Angiogenesis plays a major role in supplying nutrients and oxygen in embryogenesis, wound healing and placental implantation for the delivery of nutrients and the removal of waste products. In pathologic conditions, such as tumor growth, diabetic retinopathy, psoriasis and rheumatoid arthritis, the angiogenic response plays a role in disease progression. As a result, angiogenesis has become a prime target for novel therapies in a variety of medical indications.

The study and development of anti-angiogenic therapies depends on reliable and reproducible stimulation models of neovascular response. Charles River has several experimental techniques that allow an effective examination of short-term neovascularization and angiogenic response to bFGF, VEGF or other angiogenic stimuli:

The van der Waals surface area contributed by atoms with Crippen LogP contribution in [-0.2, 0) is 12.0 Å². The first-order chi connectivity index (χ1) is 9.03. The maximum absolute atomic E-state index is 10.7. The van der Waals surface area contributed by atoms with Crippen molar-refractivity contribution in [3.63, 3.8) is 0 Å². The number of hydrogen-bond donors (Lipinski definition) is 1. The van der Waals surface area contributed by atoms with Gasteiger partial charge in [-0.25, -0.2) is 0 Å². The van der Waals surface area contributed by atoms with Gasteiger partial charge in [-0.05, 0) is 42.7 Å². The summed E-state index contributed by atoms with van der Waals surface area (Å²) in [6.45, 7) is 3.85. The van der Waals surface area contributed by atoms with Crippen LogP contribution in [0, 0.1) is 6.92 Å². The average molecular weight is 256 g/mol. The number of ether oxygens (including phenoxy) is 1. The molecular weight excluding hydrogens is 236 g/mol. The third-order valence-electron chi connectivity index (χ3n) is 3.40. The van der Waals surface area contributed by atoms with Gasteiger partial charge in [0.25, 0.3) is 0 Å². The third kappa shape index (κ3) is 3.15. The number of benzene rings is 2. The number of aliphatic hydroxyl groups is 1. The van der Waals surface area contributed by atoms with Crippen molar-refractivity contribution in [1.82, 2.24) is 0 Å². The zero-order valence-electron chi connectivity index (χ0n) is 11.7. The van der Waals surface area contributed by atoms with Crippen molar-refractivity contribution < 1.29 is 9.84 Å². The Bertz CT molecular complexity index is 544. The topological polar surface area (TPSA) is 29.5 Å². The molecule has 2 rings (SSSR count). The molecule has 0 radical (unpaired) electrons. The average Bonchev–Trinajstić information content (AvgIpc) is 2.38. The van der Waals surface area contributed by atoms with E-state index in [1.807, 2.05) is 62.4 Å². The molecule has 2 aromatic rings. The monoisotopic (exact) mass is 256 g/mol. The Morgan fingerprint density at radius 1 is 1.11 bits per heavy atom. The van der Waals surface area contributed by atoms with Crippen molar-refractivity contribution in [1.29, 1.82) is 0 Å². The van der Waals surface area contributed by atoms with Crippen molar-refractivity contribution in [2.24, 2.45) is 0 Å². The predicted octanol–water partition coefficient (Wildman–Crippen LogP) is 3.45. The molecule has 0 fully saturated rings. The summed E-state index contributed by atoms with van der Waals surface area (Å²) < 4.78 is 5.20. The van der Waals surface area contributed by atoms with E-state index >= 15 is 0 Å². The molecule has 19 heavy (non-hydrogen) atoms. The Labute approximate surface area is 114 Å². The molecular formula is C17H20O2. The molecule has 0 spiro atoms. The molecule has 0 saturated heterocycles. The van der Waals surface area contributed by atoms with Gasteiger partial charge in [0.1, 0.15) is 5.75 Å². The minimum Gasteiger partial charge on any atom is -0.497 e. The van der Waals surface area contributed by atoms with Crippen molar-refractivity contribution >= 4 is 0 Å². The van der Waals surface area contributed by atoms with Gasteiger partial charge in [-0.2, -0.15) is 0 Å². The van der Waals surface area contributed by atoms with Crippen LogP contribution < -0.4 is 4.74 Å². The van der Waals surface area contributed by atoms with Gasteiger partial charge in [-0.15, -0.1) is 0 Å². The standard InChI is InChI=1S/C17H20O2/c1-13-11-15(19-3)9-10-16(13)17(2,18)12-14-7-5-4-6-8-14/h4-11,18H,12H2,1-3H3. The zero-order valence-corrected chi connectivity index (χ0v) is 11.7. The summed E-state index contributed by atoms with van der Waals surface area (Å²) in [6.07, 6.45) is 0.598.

Corneal Micropocket Assay

  • Hydron pellet prepared with growth factors chosen for specific study requirements
  • Surgical implantation of pellet into a corneal micropocket
  • Corneal neovascularization measured using slit-lamp microscope
  • Short-term study with rapid turnaround times

In Vivo Screens Using Angiogenic-Dependent
Tumor Growth

  • Bevacizumab can be used as a positive control.

Metronomic Dosing1

  • Long-term, low-level dosing of cytotoxics or other agents of interest to inhibit growth and development of vascular endothelium while avoiding whole-animal toxicity
  • Metronomic dose determination for use in efficacy study
  • Studies can last up to 90 days

1. Browder, 2000; Cancer Research 60:1878